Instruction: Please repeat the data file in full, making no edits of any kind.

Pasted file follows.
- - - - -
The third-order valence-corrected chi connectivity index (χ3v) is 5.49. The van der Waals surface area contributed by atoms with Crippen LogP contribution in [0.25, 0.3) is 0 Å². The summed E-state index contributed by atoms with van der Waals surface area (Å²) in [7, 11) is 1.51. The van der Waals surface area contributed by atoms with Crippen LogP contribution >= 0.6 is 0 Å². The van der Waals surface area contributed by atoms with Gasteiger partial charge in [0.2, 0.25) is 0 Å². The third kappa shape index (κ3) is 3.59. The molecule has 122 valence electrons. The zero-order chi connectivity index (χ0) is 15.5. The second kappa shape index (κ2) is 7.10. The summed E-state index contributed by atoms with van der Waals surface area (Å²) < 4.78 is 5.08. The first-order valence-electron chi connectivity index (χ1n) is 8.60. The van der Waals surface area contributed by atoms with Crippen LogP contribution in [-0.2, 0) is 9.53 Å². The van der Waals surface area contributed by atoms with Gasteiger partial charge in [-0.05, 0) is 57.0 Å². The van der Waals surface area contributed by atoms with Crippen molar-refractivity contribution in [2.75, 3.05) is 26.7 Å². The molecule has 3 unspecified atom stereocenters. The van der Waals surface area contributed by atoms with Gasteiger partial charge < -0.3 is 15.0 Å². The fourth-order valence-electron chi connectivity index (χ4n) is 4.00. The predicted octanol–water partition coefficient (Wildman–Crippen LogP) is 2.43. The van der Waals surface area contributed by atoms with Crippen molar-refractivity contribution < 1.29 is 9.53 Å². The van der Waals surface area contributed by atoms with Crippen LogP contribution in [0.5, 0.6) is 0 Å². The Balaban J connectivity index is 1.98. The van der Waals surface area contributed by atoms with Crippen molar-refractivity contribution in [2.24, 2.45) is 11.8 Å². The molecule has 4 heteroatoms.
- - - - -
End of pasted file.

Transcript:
The third-order valence-corrected chi connectivity index (χ3v) is 5.49. The van der Waals surface area contributed by atoms with Crippen LogP contribution in [0.25, 0.3) is 0 Å². The summed E-state index contributed by atoms with van der Waals surface area (Å²) in [7, 11) is 1.51. The van der Waals surface area contributed by atoms with Crippen LogP contribution >= 0.6 is 0 Å². The van der Waals surface area contributed by atoms with Gasteiger partial charge in [0.2, 0.25) is 0 Å². The third kappa shape index (κ3) is 3.59. The molecule has 122 valence electrons. The zero-order chi connectivity index (χ0) is 15.5. The second kappa shape index (κ2) is 7.10. The summed E-state index contributed by atoms with van der Waals surface area (Å²) < 4.78 is 5.08. The first-order valence-electron chi connectivity index (χ1n) is 8.60. The van der Waals surface area contributed by atoms with Crippen LogP contribution in [-0.2, 0) is 9.53 Å². The van der Waals surface area contributed by atoms with Gasteiger partial charge in [-0.05, 0) is 57.0 Å². The van der Waals surface area contributed by atoms with Crippen molar-refractivity contribution in [2.75, 3.05) is 26.7 Å². The molecule has 3 unspecified atom stereocenters. The van der Waals surface area contributed by atoms with Gasteiger partial charge < -0.3 is 15.0 Å². The fourth-order valence-electron chi connectivity index (χ4n) is 4.00. The predicted octanol–water partition coefficient (Wildman–Crippen LogP) is 2.43. The van der Waals surface area contributed by atoms with Crippen molar-refractivity contribution < 1.29 is 9.53 Å². The van der Waals surface area contributed by atoms with Crippen LogP contribution in [0.5, 0.6) is 0 Å². The Balaban J connectivity index is 1.98. The van der Waals surface area contributed by atoms with Crippen molar-refractivity contribution in [2.24, 2.45) is 11.8 Å². The molecule has 4 heteroatoms.